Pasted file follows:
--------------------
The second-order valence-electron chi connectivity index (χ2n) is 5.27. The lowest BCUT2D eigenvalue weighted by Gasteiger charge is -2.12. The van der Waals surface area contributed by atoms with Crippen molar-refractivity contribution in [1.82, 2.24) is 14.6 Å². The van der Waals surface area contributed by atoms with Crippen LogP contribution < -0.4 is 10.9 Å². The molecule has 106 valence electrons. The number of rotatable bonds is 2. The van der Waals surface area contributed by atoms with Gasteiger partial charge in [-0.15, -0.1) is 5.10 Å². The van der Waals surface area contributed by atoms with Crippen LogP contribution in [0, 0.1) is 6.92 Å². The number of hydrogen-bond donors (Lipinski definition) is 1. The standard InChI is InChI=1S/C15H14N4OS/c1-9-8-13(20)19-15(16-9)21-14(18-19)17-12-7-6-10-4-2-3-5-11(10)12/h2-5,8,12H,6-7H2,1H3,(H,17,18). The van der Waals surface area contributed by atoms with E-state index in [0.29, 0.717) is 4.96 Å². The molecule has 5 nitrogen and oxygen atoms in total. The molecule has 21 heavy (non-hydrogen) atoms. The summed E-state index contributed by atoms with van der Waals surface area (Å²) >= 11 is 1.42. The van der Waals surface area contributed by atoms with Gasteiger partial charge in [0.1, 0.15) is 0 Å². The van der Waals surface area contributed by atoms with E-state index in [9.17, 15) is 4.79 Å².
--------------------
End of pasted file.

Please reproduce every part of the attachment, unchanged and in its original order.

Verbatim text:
The second-order valence-electron chi connectivity index (χ2n) is 5.27. The lowest BCUT2D eigenvalue weighted by Gasteiger charge is -2.12. The van der Waals surface area contributed by atoms with Crippen molar-refractivity contribution in [1.82, 2.24) is 14.6 Å². The van der Waals surface area contributed by atoms with Crippen LogP contribution < -0.4 is 10.9 Å². The molecule has 106 valence electrons. The number of rotatable bonds is 2. The van der Waals surface area contributed by atoms with Gasteiger partial charge in [-0.15, -0.1) is 5.10 Å². The van der Waals surface area contributed by atoms with Crippen LogP contribution in [0, 0.1) is 6.92 Å². The number of hydrogen-bond donors (Lipinski definition) is 1. The standard InChI is InChI=1S/C15H14N4OS/c1-9-8-13(20)19-15(16-9)21-14(18-19)17-12-7-6-10-4-2-3-5-11(10)12/h2-5,8,12H,6-7H2,1H3,(H,17,18). The van der Waals surface area contributed by atoms with E-state index in [0.29, 0.717) is 4.96 Å². The molecule has 5 nitrogen and oxygen atoms in total. The molecule has 21 heavy (non-hydrogen) atoms. The summed E-state index contributed by atoms with van der Waals surface area (Å²) >= 11 is 1.42. The van der Waals surface area contributed by atoms with Gasteiger partial charge in [0.1, 0.15) is 0 Å². The van der Waals surface area contributed by atoms with E-state index in [9.17, 15) is 4.79 Å².